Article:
some drug or another telling it die, you must die. But it doesn’t die.

Step around it on your way to the theater.
It crawls through your bedroom window, a warm bed and in the morning
the smell of coffee and bacon spitting in grease. That’s all it wants.
Aching hands in underwear drawers,
snagged silks.
You are its worst nightmare.

Coiled cable, blood and razor-wire, shredded muscle and blue bone,
cold nights, the city under the city
is where you’ll find me. Though not now.

Now it is heat-hazed summer and sunset
and I whisper the four-syllable name of the stranger
I should have become and disappear through the back door 

of the Villa Inn where the cook paces the few feet
between the makeline and the ovens
muttering Chimbukee     Chimbukee     Chimbukee

It’s been nine years since he’s known the burned light
of his own country or a woman’s name churned in sea foam, nine years
since he’s clung to flesh which smells of rosemary and dried tomatoes.

He checks his billfold, thick with this week’s pay. Let’s go
he says to me, pointing toward his apartment across the alley.
Let’s go Super Ju. Party. Party, he says

then reaches his swollen hands deep into his pants
past the flour-grubbed belt line 
and with a hard twist adjusts his truss.

We call him Chris though that’s not his name
and I think to myself, Homer, Odysseus,
the blood-blue sea, the sun in its relentless veracity

be damned to hell and back. Sweating pizza drivers, me sleeping
in my truck or if it’s winter in empty buildings and the steam tunnels,
and every weekend the parking lot filling up with dope dealers

with their out-of-state plates
and hookers dropped off by their pimps
and the homeless who stumble

from the boarded buildings and doorways to this oiled kaleidoscope
under the warehouses’ dark windows—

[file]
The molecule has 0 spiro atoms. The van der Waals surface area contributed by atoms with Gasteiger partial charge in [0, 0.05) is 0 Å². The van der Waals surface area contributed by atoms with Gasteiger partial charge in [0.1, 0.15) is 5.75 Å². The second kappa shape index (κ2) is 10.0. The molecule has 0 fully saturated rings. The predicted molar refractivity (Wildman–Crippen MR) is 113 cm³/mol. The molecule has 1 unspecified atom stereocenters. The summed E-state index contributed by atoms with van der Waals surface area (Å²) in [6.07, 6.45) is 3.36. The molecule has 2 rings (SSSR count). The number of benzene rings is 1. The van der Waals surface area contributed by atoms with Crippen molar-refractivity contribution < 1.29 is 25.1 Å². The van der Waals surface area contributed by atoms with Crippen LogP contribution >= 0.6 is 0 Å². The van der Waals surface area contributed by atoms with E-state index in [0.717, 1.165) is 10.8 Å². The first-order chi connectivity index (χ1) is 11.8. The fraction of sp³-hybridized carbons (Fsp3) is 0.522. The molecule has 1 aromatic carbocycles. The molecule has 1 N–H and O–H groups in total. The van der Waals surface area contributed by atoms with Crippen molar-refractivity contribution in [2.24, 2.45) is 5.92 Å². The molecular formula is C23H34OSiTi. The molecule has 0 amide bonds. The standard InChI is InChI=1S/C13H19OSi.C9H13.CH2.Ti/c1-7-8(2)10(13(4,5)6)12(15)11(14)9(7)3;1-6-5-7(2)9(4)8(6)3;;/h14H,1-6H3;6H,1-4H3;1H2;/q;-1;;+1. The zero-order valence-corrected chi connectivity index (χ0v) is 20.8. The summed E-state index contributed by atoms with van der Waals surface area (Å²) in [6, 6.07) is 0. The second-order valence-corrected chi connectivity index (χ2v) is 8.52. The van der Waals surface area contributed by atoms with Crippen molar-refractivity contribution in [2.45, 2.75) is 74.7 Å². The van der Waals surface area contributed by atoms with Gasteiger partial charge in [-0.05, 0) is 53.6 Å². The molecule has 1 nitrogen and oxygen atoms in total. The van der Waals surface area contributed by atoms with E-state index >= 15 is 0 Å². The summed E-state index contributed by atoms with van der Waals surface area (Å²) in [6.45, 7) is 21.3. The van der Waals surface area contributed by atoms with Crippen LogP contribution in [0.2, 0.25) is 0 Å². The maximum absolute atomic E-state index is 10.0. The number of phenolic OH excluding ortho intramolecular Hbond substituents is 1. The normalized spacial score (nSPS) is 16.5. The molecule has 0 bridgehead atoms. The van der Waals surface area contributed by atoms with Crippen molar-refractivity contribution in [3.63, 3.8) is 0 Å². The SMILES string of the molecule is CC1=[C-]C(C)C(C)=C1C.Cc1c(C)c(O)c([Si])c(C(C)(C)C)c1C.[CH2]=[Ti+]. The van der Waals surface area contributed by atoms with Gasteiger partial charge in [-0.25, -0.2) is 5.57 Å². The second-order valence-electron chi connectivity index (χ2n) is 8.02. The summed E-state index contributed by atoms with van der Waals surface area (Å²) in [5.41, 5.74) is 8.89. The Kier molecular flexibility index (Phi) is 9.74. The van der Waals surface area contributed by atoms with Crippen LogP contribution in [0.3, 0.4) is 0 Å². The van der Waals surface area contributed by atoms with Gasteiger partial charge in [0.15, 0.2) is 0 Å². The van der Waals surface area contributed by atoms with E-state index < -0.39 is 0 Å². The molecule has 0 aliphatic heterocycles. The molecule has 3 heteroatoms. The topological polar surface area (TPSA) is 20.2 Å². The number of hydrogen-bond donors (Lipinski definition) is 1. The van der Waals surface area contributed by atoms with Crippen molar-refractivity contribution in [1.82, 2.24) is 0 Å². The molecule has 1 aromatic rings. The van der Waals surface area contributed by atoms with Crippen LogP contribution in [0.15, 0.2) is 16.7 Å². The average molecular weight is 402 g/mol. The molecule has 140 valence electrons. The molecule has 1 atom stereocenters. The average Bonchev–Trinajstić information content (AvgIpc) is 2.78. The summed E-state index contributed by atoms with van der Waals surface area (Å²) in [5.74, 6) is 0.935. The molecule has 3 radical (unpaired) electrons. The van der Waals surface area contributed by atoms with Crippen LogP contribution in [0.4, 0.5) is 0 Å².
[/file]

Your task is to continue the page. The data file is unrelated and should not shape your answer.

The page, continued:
the broken, fish-line-strung and eye-level hooked—

this grease-barrel and sour dumpster-stinking,
trash-can-blaze, busted bottles, pissed on pissed off
fuck you fuck you kill strong-armed ambulance scream, parking lot

and Chris saying Chimbukee     Chimbukee     Chimbukee
cussing us, Scata. Malaka American. Sto dyavolo malaka,
Pizza malaka. Deliver,Chris yells but slow night

no orders, no tips so we yell back, You malaka. 
Give us pizzas. To krima sto lemo sou,Chris says
Greek which to us means nothing.

and just outside the fish-net stockinged, stiletto-heeled
Star, Joy, Princess. Joy, I think, and am too tired to think anything else
when she tells me she swings, asks if I have something,

anything, coke, smack, speed, rock. At least some pot. Come on. Hook me up, she says.
Then the teams. Salt & Sugar. Salt & Pepper. Nilla & Chocolate
with their matching tattoos, Comedy & Tragedy. Happy one day, Dead the next.

          Angel, Love Boat, Crystal.
          I got first degree      I got MG
          Blue ludes, 8-Balls, rocks, the dealers yell.

          Quiver & Shiver     Come 
          get my stash        I got the stuff          
          Tongo & Cash

Lot of Candy Man & Sweet Stuff.
Slick the Stick, a pimp caught up in his own rhyme.
Lover Boy & Philly Boy. Wanna-be’s and gonna-be’s: